How many starting running backs did Seattle use this year? 12, 13? Oh, my bad, just four. That’s only the beginning of the strange story of the Seahawks backfield this season.
It speaks volumes about the craziness of 2021 that Seattle’s designated lead back, Chris Carson, only got four starts before he was shut down for the year. He made the most of his carries, although it would be nice if the coaches ever gave him more than 16 in a game. You may have noticed a theme here…
The first man up was a player the Hawks cut from training camp in 2018, despite leading the team in rushing during the preseason that year. Alex Collins battled injuries almost from the moment he got the nod, though, and wound up on IR as well. The injuries slowed him as the season progressed, but he did manage to get the first 100-yard game by a Seattle back since 2019. Notably, he would not be the last. Far from it.
The Seahawks running back carousel was just getting started
The next starter was a player the Hawks signed just days before giving him the starting assignment. No 12s, I am not kidding. Adrian Peterson joined the practice squad, was activated, then given the starting nod against the Niners all in a span of five days. While he only ran for 16 yards, he did score a key touchdown – at this point in the season, they were all key touchdowns. More importantly, he had a huge influence on the man who eventually carried the rock for the Hawks.
That would be Mr. Rashaad Penny. I don’t feel remotely comfortable addressing the man without some form of honorific. After the season he had – a season he basically had in six weeks – he deserves it. I wrote that Penny was facing a crossroads with the Seahawks – in the preseason of 2020. In the first 10 weeks of 2021, he did very little to show that Seattle should have exercised the option year on his contract. You can be sure they wish they had that chance again.
All Penny did with the starting gig – after the arrival and advice of AP – was go off for 671 yards in five games. He only had 39 yards vs the Rams, but he also only had 11 carries. Hmmm…who made that decision? Anyway, Penny averaged 7.3 yards per carry in those last five games, scored six touchdowns, and give his best BeastMode impersonation several times.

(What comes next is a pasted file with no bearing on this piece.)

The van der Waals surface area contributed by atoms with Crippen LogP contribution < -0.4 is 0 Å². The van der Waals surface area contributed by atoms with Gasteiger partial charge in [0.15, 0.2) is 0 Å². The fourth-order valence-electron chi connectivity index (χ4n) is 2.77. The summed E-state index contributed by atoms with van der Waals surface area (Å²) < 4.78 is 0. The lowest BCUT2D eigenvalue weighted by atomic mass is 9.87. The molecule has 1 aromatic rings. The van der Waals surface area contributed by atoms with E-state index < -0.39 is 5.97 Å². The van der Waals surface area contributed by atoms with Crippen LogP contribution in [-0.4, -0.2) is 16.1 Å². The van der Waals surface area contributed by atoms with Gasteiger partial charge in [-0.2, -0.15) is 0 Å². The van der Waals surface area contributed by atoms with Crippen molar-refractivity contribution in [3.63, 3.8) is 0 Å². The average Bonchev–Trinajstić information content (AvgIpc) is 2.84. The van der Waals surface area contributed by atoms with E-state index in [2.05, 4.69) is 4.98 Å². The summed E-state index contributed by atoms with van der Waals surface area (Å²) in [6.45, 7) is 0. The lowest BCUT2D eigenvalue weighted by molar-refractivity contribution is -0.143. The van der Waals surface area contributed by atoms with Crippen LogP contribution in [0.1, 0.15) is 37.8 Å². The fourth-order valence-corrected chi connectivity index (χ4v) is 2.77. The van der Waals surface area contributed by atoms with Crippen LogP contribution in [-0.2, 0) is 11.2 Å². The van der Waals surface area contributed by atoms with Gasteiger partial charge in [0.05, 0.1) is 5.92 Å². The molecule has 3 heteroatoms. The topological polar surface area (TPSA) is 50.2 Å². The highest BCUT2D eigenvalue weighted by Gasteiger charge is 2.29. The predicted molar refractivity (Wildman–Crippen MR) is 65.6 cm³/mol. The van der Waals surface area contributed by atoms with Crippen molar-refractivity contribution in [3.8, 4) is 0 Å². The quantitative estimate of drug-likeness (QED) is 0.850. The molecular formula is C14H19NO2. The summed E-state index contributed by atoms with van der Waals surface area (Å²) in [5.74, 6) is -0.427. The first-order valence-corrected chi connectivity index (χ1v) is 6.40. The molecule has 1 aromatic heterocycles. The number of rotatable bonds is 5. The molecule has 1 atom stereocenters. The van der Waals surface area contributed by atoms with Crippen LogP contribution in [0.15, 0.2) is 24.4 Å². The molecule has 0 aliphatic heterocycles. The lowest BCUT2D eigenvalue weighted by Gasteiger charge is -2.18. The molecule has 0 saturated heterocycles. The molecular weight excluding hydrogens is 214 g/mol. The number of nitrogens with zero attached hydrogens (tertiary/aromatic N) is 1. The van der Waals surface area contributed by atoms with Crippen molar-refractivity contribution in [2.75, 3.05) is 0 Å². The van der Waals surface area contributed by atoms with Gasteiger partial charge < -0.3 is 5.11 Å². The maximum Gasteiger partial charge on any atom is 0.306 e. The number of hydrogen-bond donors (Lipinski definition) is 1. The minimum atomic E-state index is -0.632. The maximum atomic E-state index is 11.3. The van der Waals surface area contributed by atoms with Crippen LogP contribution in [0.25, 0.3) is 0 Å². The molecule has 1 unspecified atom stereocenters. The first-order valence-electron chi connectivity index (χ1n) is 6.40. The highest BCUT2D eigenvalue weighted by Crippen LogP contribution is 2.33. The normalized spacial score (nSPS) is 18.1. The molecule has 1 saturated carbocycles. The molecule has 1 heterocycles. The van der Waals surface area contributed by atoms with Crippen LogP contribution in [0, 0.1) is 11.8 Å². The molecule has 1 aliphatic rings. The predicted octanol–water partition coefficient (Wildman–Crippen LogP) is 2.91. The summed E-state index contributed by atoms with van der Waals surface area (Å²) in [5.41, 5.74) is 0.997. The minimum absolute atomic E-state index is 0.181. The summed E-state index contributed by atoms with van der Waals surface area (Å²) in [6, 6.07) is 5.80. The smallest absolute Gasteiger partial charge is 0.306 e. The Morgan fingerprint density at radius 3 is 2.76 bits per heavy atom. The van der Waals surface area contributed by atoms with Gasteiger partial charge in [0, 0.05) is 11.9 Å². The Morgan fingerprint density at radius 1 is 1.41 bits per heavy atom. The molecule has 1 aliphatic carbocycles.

While neither got a start, we can’t overlook the contributions of DeeJay Dallas and Travis Homer. They combined for just 54 carries but had 315 yards and three touchdowns. They were also the main targets for Russell Wilson out of the backfield with 37 catches for 294 yards. Penny was third in receptions in the group with nine. Of the Seahawks’ 5,889 yards of offense, the pair of third-down specialists contributed over 10 percent of it. Only Tyler Lockett, DK Metcalf, and Penny had more yards from scrimmage than the pair of late-round picks.
Where this leads the Seahawks backfield next season is anybody’s guess. Chris Carson’s health is a major concern. And I mean for his quality of life, not simply if he can come back and be the same player. Rashaad Penny is a free agent, since the Hawks – wisely at the time – didn’t exercise the fifth-year option on his contract. Alex Collins battled injuries, and Adrian Peterson still wants to play, although he clearly is no longer a starting RB in the NFL. Both are free agents. Could we see a Dallas/Homer backfield duo in 2022? We could, but my money is on the 12s finally getting to see the Carson/Penny duo we’ve been craving since – well, since forever.